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The REAL Truth About Your Credit Score

There are many questions we all have about our credit scores and how they affect our everyday lives.

Does my score alone determine whether or not I get credit?

Lenders use a number of facts to make credit decisions, including your FICO® Scores. Lenders look at information such as the amount of debt you can reasonably handle given your income, your employment history, and your credit history. Based on their perception of this information, as well as their specific underwriting policies, lenders may extend credit to you although your score is low, or decline your request for credit although your score is high.

Will a poor score haunt me forever?

Just the opposite is true. A score is a “snapshot” of your risk at a particular point in time. It changes as new information is added to your bank and credit bureau files. Scores change gradually as you change the way you handle credit. For example, past credit problems impact your scores less as time passes. Lenders request a current score when you submit a credit application, so they have the most recent information available. Therefore by taking the time to improve your scores, you can qualify for more favorable interest rates.

Can I be discriminated against due to my poor credit score?

Scoring considers only credit-related information. Factors like gender, race, nationality and marital status are not included. In fact, the Equal Credit Opportunity Act (ECOA) prohibits lenders from considering this type of information when issuing credit. Independent research has been done to make sure that credit scoring is not unfair to minorities or people with little credit history. Scoring has proven to be an accurate and consistent measure of repayment for all people who have some credit history. In other words, at a given score, non-minority and minority applicants are equally likely to pay as agreed.

Why do some employers want my credit score when applying for a job?

Employers sometimes check credit to get insight into a potential hire, including signs of financial distress that might indicate risk of theft or fraud. They don’t get your credit score, but instead see a modified version of your credit report. Credit checks are more likely for jobs that involve a security clearance or access to money, sensitive customer data or confidential company information. Such checks also may be done by your current employer before a promotion.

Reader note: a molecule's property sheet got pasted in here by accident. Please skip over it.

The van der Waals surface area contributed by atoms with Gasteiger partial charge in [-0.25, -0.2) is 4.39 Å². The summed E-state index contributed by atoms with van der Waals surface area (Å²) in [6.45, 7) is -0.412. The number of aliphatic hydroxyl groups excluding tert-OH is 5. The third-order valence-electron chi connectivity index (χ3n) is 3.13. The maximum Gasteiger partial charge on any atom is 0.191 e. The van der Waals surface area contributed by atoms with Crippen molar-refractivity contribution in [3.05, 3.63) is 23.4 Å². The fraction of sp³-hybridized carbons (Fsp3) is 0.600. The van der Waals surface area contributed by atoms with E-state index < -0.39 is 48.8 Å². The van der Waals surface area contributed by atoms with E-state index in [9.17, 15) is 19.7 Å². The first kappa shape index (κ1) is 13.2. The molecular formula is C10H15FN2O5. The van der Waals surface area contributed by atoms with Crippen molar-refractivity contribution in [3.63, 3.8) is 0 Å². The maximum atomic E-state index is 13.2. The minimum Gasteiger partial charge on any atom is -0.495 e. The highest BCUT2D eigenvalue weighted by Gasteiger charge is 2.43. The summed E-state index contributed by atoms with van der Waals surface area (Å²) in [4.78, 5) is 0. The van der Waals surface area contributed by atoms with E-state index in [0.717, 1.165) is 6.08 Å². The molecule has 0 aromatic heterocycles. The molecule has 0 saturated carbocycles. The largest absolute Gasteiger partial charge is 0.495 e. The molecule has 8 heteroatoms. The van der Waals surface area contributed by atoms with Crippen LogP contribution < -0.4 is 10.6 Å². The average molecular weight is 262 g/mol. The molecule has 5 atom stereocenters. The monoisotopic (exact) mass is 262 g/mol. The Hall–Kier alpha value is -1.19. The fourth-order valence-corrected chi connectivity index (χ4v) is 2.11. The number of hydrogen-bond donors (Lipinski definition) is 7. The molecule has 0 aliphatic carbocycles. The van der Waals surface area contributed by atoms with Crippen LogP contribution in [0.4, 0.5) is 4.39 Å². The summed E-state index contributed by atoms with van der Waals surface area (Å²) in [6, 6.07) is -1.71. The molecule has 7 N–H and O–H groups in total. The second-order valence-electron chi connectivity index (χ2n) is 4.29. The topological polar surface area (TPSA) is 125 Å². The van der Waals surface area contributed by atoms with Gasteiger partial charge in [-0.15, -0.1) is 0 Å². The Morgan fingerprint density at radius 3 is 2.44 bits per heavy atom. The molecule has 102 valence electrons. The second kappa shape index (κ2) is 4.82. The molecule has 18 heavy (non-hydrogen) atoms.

Do I have to carry a balance on my credit card to improve my score?

This is perhaps the greatest credit card misconception of them all — that you’ll need to carry a balance on your credit card to establish a good credit score. It’s 100% false. According to – 35% of your score is based on your payment history; 30% for credit utilization; 15% for length of credit history; 10% for new credit accounts; and 10% for credit mix. Nowhere in there does it say you’d need to carry a balance. Instead, making your payments on time and avoiding charging too much on your credit cards relative to your available credit limit is the best recipe to improve your score.

Will my score drop if I apply for a new credit card or loan?

If it does, it probably won’t drop much. If you apply for several credit cards within a short period of time, multiple requests for your credit report information (called “inquiries”) will appear on your report. Looking for new credit can equate with higher risk, but most credit scores are not affected by multiple inquiries from auto or mortgage lenders within a short period of time. Typically, these are treated as a single inquiry and will have little impact on the credit score.

Do I really need credit? Can’t I just use cash or pre-paid credit cards?

Though it’s true that sticking with debit cards and prepaid cards will ensure you won’t dig yourself into a debt hole, living your life without establishing credit could mean bad news elsewhere.